Can parents split the 2021 Child Tax Credit?
The Biden administration hopes that the reformed tax credit will provide vital support for American families but there is some confusion over who should receive it.
Last week the IRS started sending out the first batch of monthly payments as part of the new-look Child Tax Credit, with an estimated 35 million families having now received the support.
From 15 July until at least the end of 2021, eligible families will receive a monthly payment of up to $300 per child aged under six and $250 for each child aged between six and 17.
However this new system presents a problem for parents who are separated because the IRS does not allow them to split the tax credit. Guidance on the IRS website makes clear: “If two taxpayers have the same qualifying child, then only one taxpayer can claim all of the benefits for that particular qualifying child. They cannot agree to split these benefits.”
Which parent will receive the Child Tax Credit?
Although the decision is essentially down to the parents themselves to decide who claims the child as a tax dependent, it is typically whichever parent has custody of the child the most. Some parents choose to alternate the tax dependent status on an annual basis to ensure that they both receive the benefits equally.
If both parents claim the child as a tax dependent the IRS will “treat the child as the qualifying child of the parent with whom the child lived for the longer period of time during the tax year.” If the child lived with both parents equally, the child will be considered the tax dependent of whichever parent has the highest Adjusted Gross Income (AGI) for that tax year.
My mother and grandparents sacrificed to make sure that I was well-nourished and had the healthy start to life that every child needs. Proud that the expanded Child Tax Credit is helping families like mine and helping lift millions of America's kids out of poverty. pic.twitter.com/dqSxQPRcLs— Jaime Harrison, DNC Chair (@harrisonjaime) July 22, 2021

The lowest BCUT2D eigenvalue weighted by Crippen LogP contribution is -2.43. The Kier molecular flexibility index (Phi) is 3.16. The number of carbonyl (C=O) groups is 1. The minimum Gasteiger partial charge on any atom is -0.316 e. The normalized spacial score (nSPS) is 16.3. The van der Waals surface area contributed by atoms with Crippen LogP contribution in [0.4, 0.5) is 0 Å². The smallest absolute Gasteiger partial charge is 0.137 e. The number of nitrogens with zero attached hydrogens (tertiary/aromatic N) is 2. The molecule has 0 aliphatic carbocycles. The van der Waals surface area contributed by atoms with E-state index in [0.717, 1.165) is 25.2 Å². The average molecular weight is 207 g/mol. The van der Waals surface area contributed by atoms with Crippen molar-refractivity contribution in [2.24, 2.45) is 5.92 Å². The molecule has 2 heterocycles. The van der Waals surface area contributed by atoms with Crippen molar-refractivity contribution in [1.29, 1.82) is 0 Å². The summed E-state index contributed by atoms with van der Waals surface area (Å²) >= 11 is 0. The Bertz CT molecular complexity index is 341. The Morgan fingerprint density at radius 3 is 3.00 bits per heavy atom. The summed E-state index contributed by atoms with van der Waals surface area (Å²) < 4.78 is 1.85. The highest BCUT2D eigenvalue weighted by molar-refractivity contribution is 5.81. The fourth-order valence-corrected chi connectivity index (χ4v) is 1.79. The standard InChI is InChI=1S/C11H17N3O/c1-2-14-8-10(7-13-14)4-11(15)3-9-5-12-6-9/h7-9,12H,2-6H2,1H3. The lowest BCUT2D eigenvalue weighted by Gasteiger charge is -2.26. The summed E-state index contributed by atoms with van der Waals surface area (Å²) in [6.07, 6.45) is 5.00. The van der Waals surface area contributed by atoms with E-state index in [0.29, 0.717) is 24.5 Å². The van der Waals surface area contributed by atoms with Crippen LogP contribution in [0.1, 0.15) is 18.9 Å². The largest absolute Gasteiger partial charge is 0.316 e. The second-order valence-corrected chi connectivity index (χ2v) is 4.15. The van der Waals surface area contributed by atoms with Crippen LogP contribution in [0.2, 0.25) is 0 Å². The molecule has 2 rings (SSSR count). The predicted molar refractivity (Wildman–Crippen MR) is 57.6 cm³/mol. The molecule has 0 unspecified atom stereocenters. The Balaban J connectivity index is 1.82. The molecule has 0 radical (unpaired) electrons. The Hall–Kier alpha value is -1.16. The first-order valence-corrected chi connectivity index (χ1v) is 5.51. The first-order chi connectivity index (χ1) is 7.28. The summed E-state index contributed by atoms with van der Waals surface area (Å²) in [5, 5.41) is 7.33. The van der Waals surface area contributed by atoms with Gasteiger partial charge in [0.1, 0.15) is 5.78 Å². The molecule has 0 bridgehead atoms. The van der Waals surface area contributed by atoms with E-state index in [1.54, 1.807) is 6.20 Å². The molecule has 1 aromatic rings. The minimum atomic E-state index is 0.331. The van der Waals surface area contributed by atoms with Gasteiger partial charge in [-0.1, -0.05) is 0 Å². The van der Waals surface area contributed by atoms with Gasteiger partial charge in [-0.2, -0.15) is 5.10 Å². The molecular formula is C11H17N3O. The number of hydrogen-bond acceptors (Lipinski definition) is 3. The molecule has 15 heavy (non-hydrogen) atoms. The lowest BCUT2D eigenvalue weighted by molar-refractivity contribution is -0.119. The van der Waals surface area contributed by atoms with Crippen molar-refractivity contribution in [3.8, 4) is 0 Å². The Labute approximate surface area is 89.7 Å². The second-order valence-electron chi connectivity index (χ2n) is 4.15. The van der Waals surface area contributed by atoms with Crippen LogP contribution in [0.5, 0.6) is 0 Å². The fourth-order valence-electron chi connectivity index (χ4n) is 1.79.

If neither parent claims the child as a tax dependent then that status will automatically be allocated to whichever parent has the highest AGI. The IRS makes clear that these rules are designed to help taxpayers decide who should claim the child as a dependent, but will also be used as a tie-breaker by the IRS in the event that a child is claimed on more than one tax return.
Should separated parents opt out of the monthly Child Tax Credit payments?
In most cases the decision over who should claim the claim as a tax dependent is fairly straight-forward with one patent often providing the majority of the childcare. However even if this is the case there are still other things to consider.
Janet Holtzblatt, senior fellow at the Urban-Brookings Tax Policy Center, warns that parents may want to opt out of the monthly payment structure because “there’s a risk that if you’ll have to repay it.” If the recipient of the Child Tax Credit monthly payments has a higher AGI than expected for 2021 they may become retrospectively ineligible for the support and be forced to pay the money back.
For more information on the reasons why people may opt out, and how to do so, check out Why should some families opt out of the advance 2021 Child Tax Credit payments?
Te recomendamos en English
- Space Missions Where did the SpaceX capsule splashdown?
- NFL Colts vs Rams: Eric Fisher possible starter, coming back after Achilles surgery
- Not this one Jimmy Greaves 1940-2021: English football's greatest ever goalscorer
- Soccer Crisis at Manchester United: Solskjaer rejects Ferdinand's Ronaldo
- PREMIER LEAGUE West Ham vs Manchester United live online: scores, stats and updates, Premier League 2020/21
- NBA NBA star Giannis Antetokounmpo visits Greece with mother and brother